It's time to pull the plug on Pat Lam - let him go while he still has a shred of credibility and the potential to find a job elsewhere.

Prolonging the agony will do neither him nor the Blues any good. The 2012 campaign has, almost irrespective of what happens in the next eight weeks, a good claim to be considered their worst. A solitary victory in their first six games - that's a disaster and it's increasingly difficult to see what can be salvaged now.

The mistakes have been obvious for all to see: inconsistent and erratic selections; a refusal to commit to individuals; poorly constructed game plans and non-existent defensive patterns. Bad luck has played a major part, too, with the injury toll unkindly high but that shouldn't be seen as a basis to legitimise their failures - more a means of highlighting that the initial squad had major holes in it.

The New Zealand Rugby Union will be stretching the patience and good will of the rugby public, particularly the Auckland fan base, to persevere with their insistence that it's imperative for them to tie Lam into his contract for another year.


It's not relevant to dissect whether Lam is a good or bad coach. He's just not the right coach for the Blues. They are sitting on 10 points after six games; that can hardly be a point of contention.

It happens - sometimes a coach finds he's not able to get through to players; they don't fully understand his ideas, his messages or his overall vision.

Lam was slowly progressing until this year. His talk of building cultures and systems and making improvements was validated by improvement in results. This year was supposed to be when it all came together. The arrival of All Black stars Piri Weepu and Ma'a Nonu would be the final ingredients to enable the team to surpass last year's achievement of reaching the last four.

Everything has collapsed and no one outside of the NZRU will understand if Lam is reappointed for another year. If he's not going to be the coach in 2013 - as surely he can't be - then why not make changes now? It's not as if things can get any worse.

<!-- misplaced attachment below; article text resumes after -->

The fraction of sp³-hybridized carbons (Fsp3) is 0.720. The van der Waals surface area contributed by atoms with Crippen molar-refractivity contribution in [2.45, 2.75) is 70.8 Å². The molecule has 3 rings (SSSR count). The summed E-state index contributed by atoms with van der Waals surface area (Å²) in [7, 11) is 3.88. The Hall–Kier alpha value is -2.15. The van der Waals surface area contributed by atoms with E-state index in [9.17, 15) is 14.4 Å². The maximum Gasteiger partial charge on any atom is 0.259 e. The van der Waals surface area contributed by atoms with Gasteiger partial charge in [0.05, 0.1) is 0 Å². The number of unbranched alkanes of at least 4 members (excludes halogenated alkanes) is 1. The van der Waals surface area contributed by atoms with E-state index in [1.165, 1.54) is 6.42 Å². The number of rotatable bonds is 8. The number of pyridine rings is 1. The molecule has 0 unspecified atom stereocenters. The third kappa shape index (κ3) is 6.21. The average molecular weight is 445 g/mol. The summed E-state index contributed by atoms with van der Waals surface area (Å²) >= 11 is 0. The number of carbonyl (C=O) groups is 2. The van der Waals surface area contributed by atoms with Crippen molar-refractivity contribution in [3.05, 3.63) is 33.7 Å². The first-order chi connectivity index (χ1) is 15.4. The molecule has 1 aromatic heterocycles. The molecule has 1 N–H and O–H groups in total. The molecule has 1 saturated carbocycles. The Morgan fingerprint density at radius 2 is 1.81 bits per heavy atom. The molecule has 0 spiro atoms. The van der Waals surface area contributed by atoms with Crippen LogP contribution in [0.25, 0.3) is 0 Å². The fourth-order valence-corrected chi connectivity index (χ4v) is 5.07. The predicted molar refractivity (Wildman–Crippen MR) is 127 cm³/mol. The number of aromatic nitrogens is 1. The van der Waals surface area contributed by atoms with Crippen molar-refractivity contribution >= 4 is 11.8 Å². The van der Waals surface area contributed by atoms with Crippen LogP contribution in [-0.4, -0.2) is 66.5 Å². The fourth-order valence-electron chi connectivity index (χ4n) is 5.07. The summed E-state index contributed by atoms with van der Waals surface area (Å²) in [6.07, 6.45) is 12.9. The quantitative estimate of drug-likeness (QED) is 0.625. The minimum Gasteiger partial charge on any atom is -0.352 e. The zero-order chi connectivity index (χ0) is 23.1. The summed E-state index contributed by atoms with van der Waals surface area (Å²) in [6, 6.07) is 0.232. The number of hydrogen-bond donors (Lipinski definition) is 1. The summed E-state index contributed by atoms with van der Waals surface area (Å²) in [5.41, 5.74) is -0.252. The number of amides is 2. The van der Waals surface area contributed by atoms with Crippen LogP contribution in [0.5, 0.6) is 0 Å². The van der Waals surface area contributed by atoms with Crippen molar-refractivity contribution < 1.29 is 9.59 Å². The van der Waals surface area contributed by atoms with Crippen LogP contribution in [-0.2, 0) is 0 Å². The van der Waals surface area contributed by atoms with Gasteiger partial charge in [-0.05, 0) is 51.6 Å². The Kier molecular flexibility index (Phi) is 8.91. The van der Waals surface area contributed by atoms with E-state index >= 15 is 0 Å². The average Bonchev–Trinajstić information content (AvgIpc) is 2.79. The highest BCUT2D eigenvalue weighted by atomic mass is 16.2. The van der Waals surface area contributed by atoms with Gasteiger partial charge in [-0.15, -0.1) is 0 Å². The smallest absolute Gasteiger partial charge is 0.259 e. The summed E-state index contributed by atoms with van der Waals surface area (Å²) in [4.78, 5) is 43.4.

The Blues have already lost most of those coming off contract: Jerome Kaino, Chris Lowrey, Brad Mika, Isaia Toeava, Benson Stanley and Lachie Munro.

The NZRU needs to consider the longer-term effect of allowing the Blues to drift through the next eight weeks when they are so clearly broken. What will be the impact on crowds and commercial support when the fan base has no faith and only growing ire for an organisation that refuses to admit its faults and make changes?

There is Lam's future to consider as well. He's thrown his soul into Auckland and the Blues since 2004 and while, ultimately, it hasn't worked out, no one can doubt his passion, desire and commitment to his players, franchise and job. He deserves to be able to extricate himself from the Blues with some dignity.

He's been linked with Bath, who confirmed last week that Sir Ian McGeechan will be leaving at the end of the season. When reports first surfaced about Lam heading to the West Country, it was in the context of him operating as head coach and McGeechan (his mentor at both Northampton and Scotland) as director of rugby.

Whether Lam remains of interest to the club, who say they will shortly announce a head coach, is not known. But undoubtedly there will be opportunity in Europe as Lam remains a respected figure from his playing days with Newcastle and Northampton.

The new season over there will begin in late August and, ideally, if Lam is going to take a position, he'd need to be there before the end of Super Rugby.

So why not let him begin that hunt in earnest now? Let him be free to assess and pursue alternative options so he and the Blues can both begin what will hopefully be brighter futures.